You Got Me Again DC Comics, or, The End of Futures End

Since rebooting their entire lineup of books with brand new first issues back in September 2011 DC Comics has taken to celebrating the anniversary of the New 52 with what has largely proven to be an exercise in diminishing returns.

REBOOT ATTACK

REBOOT ATTACK

September 2012 was Zero Month, in which all of DC’s titles got an issue #0 that explored characters’ backgrounds in the reboot’s new continuity. With minimal interruption to ongoing narratives, as more often than not the #0s at least thematically tied into the goings-on of DC’s books, and the preservation of regular creative teams Zero Month brought with it some considerable highlights. The newest Green Lantern of Earth, Simon Baz, the first mention of Batman’s Zero Year and the debut of Shazam in the New 52 all took place in Zero Month.

September 2013, last years’ Villains Month, proved far less suave and far more intrusive. The month saw few creative teams remain intact and nearly every book’s plot was clumsily interrupted by inferior stories featuring DC’s most infamous villains.

This past month DC Comics has celebrated the third anniversary of the New 52 by flashing its books forward 5 years into a possible future that ties into the weekly Futures End series.

I think?

Or are they all just sort of else-worlds, what-if stories?

SPOOKY FUTURE ATTACK

SPOOKY FUTURE ATTACK

It doesn’t really matter because, as with all trips into the future, whatever’s going on in the undoubtedly dystopian years to come in Futures End will more than likely wind up reset at the story’s conclusion.

Which isn’t necessarily a bad thing.

Sure the reset button is frustratingly over-utilized but it allows creators an opportunity to really shatter the status quo and do exciting things to characters who rarely change over decades-long lifespans.

The only problem is the Futures End series this month’s books presumably tie into is still six months from hitting that reset button. Which means that rather than truly giving creators the freedom to explore a wide-open future without consequences and run wild with their imaginations, DC really just traded in the status quo of the New 52 with the status quo of Futures End, which, considering by all accounts the weekly series is an average book at best, is necessarily a problem.

My financial participation in Futures End Month was drastically quelled by my experiences with last year’s Villains Month. Of the 40 or so Futures End Month titles published I read around a dozen. So take my rant with a grain of salt if you must, but know in your heart that I know what I’m talking about.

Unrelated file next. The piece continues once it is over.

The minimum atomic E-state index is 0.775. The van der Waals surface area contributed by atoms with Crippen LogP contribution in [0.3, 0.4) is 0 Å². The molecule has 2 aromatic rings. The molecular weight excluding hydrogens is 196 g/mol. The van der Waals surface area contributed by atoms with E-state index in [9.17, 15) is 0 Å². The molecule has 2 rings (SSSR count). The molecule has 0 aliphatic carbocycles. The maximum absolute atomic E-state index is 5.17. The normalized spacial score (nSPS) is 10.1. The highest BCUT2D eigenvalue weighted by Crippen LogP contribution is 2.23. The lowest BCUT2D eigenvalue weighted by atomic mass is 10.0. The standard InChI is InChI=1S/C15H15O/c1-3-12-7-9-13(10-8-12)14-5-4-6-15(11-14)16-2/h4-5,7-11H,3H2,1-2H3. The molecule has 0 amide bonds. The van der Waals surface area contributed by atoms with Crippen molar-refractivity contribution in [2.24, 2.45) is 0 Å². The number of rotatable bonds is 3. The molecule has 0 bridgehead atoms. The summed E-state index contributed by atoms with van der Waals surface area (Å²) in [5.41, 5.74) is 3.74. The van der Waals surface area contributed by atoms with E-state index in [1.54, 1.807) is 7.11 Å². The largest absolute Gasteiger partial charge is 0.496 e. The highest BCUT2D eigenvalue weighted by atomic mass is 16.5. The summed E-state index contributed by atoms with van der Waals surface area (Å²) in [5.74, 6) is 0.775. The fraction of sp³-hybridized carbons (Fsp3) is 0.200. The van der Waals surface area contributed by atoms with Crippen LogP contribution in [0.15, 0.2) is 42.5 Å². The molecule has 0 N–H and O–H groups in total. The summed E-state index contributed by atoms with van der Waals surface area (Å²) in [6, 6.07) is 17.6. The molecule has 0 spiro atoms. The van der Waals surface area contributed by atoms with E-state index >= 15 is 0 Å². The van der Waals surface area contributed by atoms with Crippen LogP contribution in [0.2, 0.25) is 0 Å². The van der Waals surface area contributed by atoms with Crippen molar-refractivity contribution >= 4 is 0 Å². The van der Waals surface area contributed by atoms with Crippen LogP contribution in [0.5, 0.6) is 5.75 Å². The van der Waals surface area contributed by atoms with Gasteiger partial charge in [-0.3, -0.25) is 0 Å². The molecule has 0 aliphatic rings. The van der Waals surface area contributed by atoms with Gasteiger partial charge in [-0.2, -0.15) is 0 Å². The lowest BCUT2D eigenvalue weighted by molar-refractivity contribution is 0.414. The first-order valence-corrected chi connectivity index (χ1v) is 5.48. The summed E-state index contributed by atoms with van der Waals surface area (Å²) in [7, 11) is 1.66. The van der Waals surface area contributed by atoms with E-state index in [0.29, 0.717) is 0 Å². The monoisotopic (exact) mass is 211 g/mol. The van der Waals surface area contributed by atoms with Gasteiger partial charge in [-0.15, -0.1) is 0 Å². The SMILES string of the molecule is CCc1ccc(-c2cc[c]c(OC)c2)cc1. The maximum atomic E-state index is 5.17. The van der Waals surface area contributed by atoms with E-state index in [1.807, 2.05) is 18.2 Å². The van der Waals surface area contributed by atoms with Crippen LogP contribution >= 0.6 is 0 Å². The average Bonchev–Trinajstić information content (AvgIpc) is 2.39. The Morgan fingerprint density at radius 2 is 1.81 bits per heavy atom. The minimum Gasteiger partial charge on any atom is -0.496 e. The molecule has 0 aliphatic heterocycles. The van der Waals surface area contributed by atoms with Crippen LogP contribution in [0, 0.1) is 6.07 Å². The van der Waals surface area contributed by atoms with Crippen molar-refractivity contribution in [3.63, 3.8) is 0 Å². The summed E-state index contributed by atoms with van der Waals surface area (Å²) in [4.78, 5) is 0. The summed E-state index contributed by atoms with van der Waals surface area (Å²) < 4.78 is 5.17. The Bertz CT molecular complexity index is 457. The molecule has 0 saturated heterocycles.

There were certainly highlights amongst the bunch. Much like last year’s Villains Month writer Charles Soule proved himself a superstar, his fantastical Swamp Thing: Futures End #1 undoubtedly the best issue of the month. Ray Fawkes also wrote an entertaining issue of Batman that if nothing else tied in at least thematically with the will-they-won’t-they bromantic chemistry being explored between Batman and Lex Luthor in Justice League.

Charles Soule's Swamp Thing installment was one of a small handful of Futures End highlights.

Charles Soule’s Swamp Thing installment was one of a small handful of Futures End highlights.

But most of the material I read from DC this last month wasn’t great or terrible. It fell into that void in between the two: filler.

I got excited reading comic books this past month. Image Comics’ Outcast has finally hooked me and Marvel’s various Spider-Verse tie-ins have all been fun as hell. But I found myself slogging through most of the DC books I bought. The two non-Futures End titles released from DC this month, delayed installments of Justice League and Superman Unchained, shone bright like beacons amongst the novelty 3D covers of Futures End.

Good writers put their names on books far beneath their stature this past month, and I can’t help but suspect the arguable cash grab of this yearly initiative is more than partly to blame.

The New 52’s strength lies in its individual titles and their creative teams: Scott Snyder and Greg Capullo’s Batman, Brian Azzarello and Cliff Chiang’s Wonder Woman, Greg Pak and Aaron Kuder’s Action Comics. DC has concocted creative partnerships that would give the dynamic duo themselves a run for their money. But their last two novelty months have ignored that strength entirely, instead using events like Futures End or Forever Evil to hold otherwise awesome books hostage.

Hopefully next years’ September undertaking won’t sacrifice good books for flash in the pan publishing tricks. If not, I thank DC regardless, because they’ll either do away with weak interruptive themes and let good titles do their thing or they’ll wade neck deep into another silly theme and I’ll save my money for a month… says the guy who will probably fall for DC’s nonsense all over again next September.

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